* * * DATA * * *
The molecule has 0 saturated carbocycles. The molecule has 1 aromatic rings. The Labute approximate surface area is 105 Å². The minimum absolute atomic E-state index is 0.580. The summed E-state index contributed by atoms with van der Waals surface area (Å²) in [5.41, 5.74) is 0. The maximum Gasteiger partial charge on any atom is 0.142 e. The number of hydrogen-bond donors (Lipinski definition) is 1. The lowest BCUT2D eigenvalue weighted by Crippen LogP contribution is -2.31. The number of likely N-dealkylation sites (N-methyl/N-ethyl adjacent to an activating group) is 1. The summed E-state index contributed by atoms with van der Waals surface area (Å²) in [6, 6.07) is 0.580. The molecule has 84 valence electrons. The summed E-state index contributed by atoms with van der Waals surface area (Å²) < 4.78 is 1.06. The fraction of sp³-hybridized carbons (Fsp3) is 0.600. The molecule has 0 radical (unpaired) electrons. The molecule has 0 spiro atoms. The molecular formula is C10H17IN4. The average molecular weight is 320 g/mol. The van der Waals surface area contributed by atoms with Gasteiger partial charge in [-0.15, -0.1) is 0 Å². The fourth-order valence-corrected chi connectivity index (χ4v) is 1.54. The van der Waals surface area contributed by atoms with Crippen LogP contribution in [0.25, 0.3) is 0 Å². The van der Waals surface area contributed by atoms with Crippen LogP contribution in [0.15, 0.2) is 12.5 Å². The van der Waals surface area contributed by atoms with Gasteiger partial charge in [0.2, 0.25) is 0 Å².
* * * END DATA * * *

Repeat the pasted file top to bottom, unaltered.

The molecule has 0 saturated carbocycles. The molecule has 1 aromatic rings. The Labute approximate surface area is 105 Å². The minimum absolute atomic E-state index is 0.580. The summed E-state index contributed by atoms with van der Waals surface area (Å²) in [5.41, 5.74) is 0. The maximum Gasteiger partial charge on any atom is 0.142 e. The number of hydrogen-bond donors (Lipinski definition) is 1. The lowest BCUT2D eigenvalue weighted by Crippen LogP contribution is -2.31. The number of likely N-dealkylation sites (N-methyl/N-ethyl adjacent to an activating group) is 1. The summed E-state index contributed by atoms with van der Waals surface area (Å²) in [6, 6.07) is 0.580. The molecule has 84 valence electrons. The summed E-state index contributed by atoms with van der Waals surface area (Å²) < 4.78 is 1.06. The fraction of sp³-hybridized carbons (Fsp3) is 0.600. The molecule has 0 radical (unpaired) electrons. The molecule has 0 spiro atoms. The molecular formula is C10H17IN4. The average molecular weight is 320 g/mol. The van der Waals surface area contributed by atoms with Gasteiger partial charge in [-0.15, -0.1) is 0 Å². The fourth-order valence-corrected chi connectivity index (χ4v) is 1.54. The van der Waals surface area contributed by atoms with Crippen LogP contribution in [0.25, 0.3) is 0 Å². The van der Waals surface area contributed by atoms with Crippen LogP contribution in [0.15, 0.2) is 12.5 Å². The van der Waals surface area contributed by atoms with Gasteiger partial charge in [0.2, 0.25) is 0 Å².